Gamification Victoria, Corryn, Ana, Dan M, Tom H and Tom E.
“ Gamification? Sounds rubbish, totally dungeons and dragons-y. Actually though it’s fascinating. Basically, gamification is where you add social communication, rewards and challenges into real life situations, making them into games. This seems to be quite the ‘hot topic’ in marketing and advertising right now, and rightly so.” Tom Houser
Examples of game as a utility. Nike GRID. Using London telephone boxes, the game was to run between branded locations to gain points. The user registered online, then checked into boxes using their unique id number. The person to win the most points earnt the crown of their postcode.
Mini Stockholm Getaway This reality game challenges you to do the impossible: stay at least 50 metres away from everybody else in Stockholm city between October 31st and November 7th 2010. If you succeed, you win the new MINI Countryman.
Coke Zero presents the first location-based video game that lets you play a real-life version of Disney TRON: Legacy. Build a Light Wall as you move about the real world and earn points by forcing other players to crash into it. Download LiveCycle for free at CokeZero.com. Coke Zero and Tron
Current thinking on the state of games as branded utility. “ Customer loyalty may be a primary application driving the gamification trend, but other benefits can also be driven by the use of gaming mechanics. Gartner highlights an example of a public sector body using gamification to drive innovation, for instance. In Case Study: Innovation Squared: The Department for Work and Pensions Turns Innovation Into a Game, the analyst details a project by the Department for Work and Pensions in the UK which used game mechanics to create a market for innovation called IdeaStreet.” brandnewgame.nl
More thinking on Game as utility “ The difficulty for those who can see the value in gamification is of course to understand these mechanics and use them in a relevant way. Game mechanics have significant results for businesses, but as with most powerful weapons, they should be handled with care. When confronted with something such as a complex loyalty system, most customers might get mildly frustrated, but if a company gets it wrong with ‘status’, the reactions can and will be more serious. Learning, learning, testing and learning again is the key to success in this area.” mycostumer.com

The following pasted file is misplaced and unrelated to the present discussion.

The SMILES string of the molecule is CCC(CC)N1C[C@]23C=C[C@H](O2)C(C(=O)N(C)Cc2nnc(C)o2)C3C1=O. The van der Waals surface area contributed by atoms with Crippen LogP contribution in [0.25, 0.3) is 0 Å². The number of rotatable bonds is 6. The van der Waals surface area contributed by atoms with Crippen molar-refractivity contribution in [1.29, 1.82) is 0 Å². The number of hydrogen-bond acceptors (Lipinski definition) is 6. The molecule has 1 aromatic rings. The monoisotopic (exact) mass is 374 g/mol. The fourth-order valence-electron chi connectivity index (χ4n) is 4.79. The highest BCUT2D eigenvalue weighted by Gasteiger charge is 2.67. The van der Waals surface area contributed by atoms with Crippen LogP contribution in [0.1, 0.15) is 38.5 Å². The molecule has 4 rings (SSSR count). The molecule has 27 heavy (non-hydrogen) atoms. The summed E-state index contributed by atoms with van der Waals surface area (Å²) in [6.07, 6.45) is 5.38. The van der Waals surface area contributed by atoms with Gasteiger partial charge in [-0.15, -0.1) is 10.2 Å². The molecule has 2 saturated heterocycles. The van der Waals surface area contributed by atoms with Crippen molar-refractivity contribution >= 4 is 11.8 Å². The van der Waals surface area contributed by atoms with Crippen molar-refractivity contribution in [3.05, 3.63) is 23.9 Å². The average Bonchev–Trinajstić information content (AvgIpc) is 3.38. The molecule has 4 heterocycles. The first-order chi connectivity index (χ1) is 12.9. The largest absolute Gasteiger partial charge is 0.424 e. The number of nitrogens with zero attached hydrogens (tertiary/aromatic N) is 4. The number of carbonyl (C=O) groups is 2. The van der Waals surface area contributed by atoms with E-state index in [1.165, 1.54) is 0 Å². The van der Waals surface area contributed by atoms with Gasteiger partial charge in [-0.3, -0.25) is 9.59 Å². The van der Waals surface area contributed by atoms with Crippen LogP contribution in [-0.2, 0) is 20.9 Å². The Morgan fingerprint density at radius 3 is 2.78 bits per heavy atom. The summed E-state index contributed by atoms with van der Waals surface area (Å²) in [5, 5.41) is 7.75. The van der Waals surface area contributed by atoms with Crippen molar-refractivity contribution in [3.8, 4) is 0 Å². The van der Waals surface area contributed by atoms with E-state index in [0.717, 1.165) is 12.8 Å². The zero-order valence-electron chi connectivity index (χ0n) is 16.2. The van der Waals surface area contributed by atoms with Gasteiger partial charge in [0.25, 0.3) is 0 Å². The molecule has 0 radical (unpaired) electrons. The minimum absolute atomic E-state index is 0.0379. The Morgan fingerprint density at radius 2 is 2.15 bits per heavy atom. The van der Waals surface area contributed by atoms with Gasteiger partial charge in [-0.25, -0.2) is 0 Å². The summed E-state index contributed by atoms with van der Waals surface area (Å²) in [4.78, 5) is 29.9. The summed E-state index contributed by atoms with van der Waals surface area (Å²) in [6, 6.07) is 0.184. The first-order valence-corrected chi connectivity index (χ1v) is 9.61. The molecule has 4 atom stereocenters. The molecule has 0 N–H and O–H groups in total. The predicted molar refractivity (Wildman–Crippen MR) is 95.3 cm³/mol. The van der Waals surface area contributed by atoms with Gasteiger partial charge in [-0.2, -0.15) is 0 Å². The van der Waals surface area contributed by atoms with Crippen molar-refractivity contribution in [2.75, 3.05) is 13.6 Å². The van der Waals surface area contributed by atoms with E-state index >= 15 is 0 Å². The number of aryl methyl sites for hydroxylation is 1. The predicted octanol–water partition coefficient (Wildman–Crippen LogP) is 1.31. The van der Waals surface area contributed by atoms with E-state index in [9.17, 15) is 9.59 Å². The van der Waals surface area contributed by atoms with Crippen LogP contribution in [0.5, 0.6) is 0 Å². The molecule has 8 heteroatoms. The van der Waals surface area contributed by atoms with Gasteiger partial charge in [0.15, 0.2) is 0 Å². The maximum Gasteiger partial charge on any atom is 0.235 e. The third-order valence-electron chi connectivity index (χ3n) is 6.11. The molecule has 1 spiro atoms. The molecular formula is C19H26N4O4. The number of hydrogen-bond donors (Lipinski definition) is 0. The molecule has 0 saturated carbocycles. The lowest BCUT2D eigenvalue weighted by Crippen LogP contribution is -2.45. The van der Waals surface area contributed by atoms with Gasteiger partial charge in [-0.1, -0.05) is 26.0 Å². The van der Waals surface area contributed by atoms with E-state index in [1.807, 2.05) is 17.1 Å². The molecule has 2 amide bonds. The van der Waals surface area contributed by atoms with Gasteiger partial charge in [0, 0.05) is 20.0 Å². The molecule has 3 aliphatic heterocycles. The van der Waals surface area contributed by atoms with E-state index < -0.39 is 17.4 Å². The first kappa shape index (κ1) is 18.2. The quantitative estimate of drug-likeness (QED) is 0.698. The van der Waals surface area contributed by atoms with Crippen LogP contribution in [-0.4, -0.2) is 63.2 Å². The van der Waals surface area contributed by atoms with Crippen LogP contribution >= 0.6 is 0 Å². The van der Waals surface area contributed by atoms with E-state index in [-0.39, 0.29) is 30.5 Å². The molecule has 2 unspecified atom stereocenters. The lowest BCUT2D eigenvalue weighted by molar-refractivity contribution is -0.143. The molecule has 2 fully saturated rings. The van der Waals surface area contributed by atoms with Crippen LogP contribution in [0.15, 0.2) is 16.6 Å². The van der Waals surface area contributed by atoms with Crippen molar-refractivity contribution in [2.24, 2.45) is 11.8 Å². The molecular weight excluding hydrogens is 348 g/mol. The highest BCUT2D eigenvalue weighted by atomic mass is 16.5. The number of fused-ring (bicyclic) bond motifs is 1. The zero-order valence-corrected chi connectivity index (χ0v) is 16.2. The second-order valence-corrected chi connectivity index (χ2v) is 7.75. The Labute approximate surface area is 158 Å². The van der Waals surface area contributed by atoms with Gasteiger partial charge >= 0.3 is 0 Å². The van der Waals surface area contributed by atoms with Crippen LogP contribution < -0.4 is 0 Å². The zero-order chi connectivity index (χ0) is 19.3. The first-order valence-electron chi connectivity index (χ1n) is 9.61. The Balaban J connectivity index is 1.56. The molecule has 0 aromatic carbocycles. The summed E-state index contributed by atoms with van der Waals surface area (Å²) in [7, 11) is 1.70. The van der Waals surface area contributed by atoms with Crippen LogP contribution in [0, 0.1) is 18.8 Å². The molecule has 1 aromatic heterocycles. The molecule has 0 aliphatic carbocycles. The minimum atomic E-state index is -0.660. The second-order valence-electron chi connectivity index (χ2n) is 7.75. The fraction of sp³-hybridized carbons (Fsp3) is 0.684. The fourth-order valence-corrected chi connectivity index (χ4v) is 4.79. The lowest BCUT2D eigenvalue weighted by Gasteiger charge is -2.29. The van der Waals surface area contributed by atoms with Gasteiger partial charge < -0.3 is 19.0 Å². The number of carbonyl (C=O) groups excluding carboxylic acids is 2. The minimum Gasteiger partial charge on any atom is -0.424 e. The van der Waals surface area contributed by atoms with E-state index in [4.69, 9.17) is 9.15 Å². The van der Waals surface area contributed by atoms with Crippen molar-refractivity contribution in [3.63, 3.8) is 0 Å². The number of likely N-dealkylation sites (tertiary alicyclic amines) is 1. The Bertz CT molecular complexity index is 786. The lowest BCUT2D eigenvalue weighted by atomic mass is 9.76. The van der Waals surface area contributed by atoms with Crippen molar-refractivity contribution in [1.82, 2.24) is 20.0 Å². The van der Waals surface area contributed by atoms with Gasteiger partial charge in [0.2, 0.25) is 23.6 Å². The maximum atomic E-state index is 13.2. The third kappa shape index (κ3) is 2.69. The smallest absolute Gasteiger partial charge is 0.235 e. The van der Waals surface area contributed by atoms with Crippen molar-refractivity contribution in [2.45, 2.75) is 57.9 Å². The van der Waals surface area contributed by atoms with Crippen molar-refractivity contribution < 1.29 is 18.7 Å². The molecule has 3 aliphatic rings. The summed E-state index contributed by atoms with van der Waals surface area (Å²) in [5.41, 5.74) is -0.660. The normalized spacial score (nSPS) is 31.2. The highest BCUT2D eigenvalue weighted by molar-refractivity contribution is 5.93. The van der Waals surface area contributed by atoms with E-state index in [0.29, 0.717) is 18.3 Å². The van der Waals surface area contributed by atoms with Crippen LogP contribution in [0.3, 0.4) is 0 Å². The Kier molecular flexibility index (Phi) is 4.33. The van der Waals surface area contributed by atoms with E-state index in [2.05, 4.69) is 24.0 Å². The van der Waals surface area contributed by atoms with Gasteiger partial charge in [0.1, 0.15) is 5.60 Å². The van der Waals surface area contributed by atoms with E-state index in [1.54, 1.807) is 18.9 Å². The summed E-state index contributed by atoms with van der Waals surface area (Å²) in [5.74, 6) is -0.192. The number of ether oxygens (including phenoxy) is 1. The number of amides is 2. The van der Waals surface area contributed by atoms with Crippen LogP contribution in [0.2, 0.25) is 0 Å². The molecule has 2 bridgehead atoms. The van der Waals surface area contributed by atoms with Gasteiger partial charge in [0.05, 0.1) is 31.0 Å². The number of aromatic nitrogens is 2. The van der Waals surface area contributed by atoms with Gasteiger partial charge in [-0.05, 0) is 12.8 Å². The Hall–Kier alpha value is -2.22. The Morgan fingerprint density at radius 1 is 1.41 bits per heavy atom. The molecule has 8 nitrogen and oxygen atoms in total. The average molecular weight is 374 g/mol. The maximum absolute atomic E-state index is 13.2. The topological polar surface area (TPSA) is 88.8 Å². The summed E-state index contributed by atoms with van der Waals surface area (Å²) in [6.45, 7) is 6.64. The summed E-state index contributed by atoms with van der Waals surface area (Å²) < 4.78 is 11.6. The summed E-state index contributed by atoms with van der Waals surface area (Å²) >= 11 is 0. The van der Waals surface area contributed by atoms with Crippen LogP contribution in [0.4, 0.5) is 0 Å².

Problems with the current state of gamification: <ul><li>Thinness of game play </li></ul><ul><li>Sameness of many ideas (check-ins, rewards, levels, badges and points) </li></ul><ul><li>Nascent technology –picked up by tech aficionados / early adopters – it hasn’t yet properly defined what it is nor does it have a mainstream audience. </li></ul><ul><li>Gamification’s big idea is to regard life as some sort of infinite game – the problem: games are usually more fun when they are finite. Whereas games played in the more traditional environs of a bedroom or living room have certain sets of rules; a ground state for the game world and understandable sets of actions with which the player can play. They are enclosed. Gamification games such as Foursquare etc simply additive layer on top of reality – which of course isn’t enclosed and is infinitely more interesting. </li></ul><ul><li>We recognise when we are in a game rather than the real world because we are enter into a set of rules and limitations to get there – if we play football we know we aren’t allowed to pick up the ball. ‘Gamification’ games have no such sense of limitations or enclosure. </li></ul><ul><li>Jesse Schell gave a TED talk last year about games invading real life. His talk raised questions about cheating – in game systems where the promise is actual rewards (which is what gamification systems will have to become to retain an audience) there will inevitably the incentive to cheat. Then there is little incentive to continue to play the game once the rewards have been gained. </li></ul><ul><li>http://www.ted.com/talks/jesse_schell_when_games_invade_real_life.html </li></ul>